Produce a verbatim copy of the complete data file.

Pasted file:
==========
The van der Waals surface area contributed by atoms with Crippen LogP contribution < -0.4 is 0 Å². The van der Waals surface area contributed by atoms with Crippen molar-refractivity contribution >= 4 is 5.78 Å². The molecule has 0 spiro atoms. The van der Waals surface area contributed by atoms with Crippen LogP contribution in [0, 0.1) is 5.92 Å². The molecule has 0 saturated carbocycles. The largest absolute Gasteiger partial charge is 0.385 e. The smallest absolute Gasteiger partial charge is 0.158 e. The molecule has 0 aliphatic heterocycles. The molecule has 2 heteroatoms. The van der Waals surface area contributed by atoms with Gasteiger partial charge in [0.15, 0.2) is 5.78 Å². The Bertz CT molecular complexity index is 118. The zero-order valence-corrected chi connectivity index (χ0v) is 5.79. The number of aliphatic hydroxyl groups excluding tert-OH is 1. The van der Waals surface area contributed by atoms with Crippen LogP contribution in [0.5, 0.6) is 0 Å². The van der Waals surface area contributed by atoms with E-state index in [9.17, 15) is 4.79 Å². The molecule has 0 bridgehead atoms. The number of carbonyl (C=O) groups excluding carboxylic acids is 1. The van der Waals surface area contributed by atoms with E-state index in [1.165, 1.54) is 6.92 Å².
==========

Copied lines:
The van der Waals surface area contributed by atoms with Crippen LogP contribution < -0.4 is 0 Å². The van der Waals surface area contributed by atoms with Crippen molar-refractivity contribution >= 4 is 5.78 Å². The molecule has 0 spiro atoms. The van der Waals surface area contributed by atoms with Crippen LogP contribution in [0, 0.1) is 5.92 Å². The molecule has 0 saturated carbocycles. The largest absolute Gasteiger partial charge is 0.385 e. The smallest absolute Gasteiger partial charge is 0.158 e. The molecule has 0 aliphatic heterocycles. The molecule has 2 heteroatoms. The van der Waals surface area contributed by atoms with Gasteiger partial charge in [0.15, 0.2) is 5.78 Å². The Bertz CT molecular complexity index is 118. The zero-order valence-corrected chi connectivity index (χ0v) is 5.79. The number of aliphatic hydroxyl groups excluding tert-OH is 1. The van der Waals surface area contributed by atoms with Crippen LogP contribution in [0.5, 0.6) is 0 Å². The van der Waals surface area contributed by atoms with E-state index in [9.17, 15) is 4.79 Å². The molecule has 0 bridgehead atoms. The number of carbonyl (C=O) groups excluding carboxylic acids is 1. The van der Waals surface area contributed by atoms with E-state index in [1.165, 1.54) is 6.92 Å².